(2)Member States’ tax systems allow the taxpayers to deduct interest payments on debt financing, and thereby reduce the corporate income tax liability, while costs related to equity financing are non-tax deductible in most Member States. The asymmetric tax treatment of debt and equity financing across the Union induces a bias towards debt in investment decisions. Moreover, where Member States provide for a tax allowance on equity financing in their domestic law, such national measures differ significantly in terms of policy design. 

(3)In order to remove possible tax related distortions among Member States, it is necessary to lay down a common framework of rules to address the tax related debt-equity bias across the Union in a coordinated manner. Such rules should ensure that equity and debt financing are treated in a similar way for tax purposes across the single market. At the same time, a common Union legislative framework should be sustainable also in the short term for Member States’ budgets. Such framework should therefore include rules, on the one hand, for the tax deductibility of equity financing costs and, on the other, for limiting the tax deductibility of debt financing costs.

(4)To ensure a simple and comprehensive legislative framework, the common framework of rules should apply to all undertakings in the Union that are subject to corporate income tax in a Member State. Financial undertakings have special features and require a specific treatment. If the rules to address the tax related debt-equity bias were to apply to them, the economic burden of the measures would be unequally distributed at the expense of non-financial undertakings. Financial undertakings should therefore be excluded from the scope of this Directive.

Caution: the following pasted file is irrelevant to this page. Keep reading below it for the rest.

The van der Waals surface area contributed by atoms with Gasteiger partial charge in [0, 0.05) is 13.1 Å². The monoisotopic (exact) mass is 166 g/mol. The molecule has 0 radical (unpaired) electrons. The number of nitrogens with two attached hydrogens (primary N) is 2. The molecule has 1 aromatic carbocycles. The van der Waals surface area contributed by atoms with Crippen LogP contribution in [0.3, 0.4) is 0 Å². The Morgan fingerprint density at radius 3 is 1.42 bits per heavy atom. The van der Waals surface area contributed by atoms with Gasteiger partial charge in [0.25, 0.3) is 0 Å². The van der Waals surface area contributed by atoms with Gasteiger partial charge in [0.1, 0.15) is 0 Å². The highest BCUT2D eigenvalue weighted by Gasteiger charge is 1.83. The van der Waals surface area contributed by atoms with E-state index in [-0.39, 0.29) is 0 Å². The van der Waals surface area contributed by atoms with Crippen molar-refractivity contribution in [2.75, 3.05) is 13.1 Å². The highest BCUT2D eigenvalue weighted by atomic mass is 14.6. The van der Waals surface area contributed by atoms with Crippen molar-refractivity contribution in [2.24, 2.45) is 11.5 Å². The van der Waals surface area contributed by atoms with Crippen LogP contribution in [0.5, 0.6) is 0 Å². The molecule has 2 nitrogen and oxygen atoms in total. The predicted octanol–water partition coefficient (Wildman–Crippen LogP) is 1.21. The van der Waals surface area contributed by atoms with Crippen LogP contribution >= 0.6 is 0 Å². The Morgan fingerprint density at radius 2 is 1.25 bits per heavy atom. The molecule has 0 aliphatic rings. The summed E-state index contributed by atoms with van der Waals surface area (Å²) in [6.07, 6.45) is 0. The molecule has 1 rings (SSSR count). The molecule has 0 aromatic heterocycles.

(5)To neutralise the bias against equity financing, an allowance should be envisaged so that increases in a taxpayer's equity from one tax period to the next are deductible from its taxable base, subject to certain conditions. The allowance should be calculated by multiplying the increase in equity with a notional interest rate based on risk-free interest rate as laid down in the implementing acts adopted pursuant to Article 77e(2) of Directive 2009/138/EC. Such risk-free interest rates are already part of EU law and have been practically and effectively applied as such. Any part of the allowance that cannot be deducted in a tax period due to insufficient taxable profits may be carried forward. Taking into account the specific challenges that small- and medium-sized enterprises (SMEs) face in accessing capital markets, an increased allowance on equity should be envisaged for taxpayers that are SMEs. In order for the deduction of an allowance on equity to be sustainable for public finances in the short term, it should be limited in time. To safeguard the system from abuses, it is necessary to exclude the tax value of a taxpayer's own shares as well as that of its participation in associated enterprises from the calculation of changes in equity. In the same vein, it is necessary to provide for the taxation of a decrease in a taxpayer’s equity from one tax period to the following one, to prevent an equity increase from being effected in an abusive manner. Such a rule would also encourage the retention of a level of equity. It would apply so that where there is a decrease in equity of a taxpayer that has benefitted from an allowance on equity increase, an amount calculated in the same way as the allowance would become taxable for 10 tax periods; unless the taxpayer provides evidence that this decrease is exclusively due to losses incurred during the tax period or due to a legal obligation.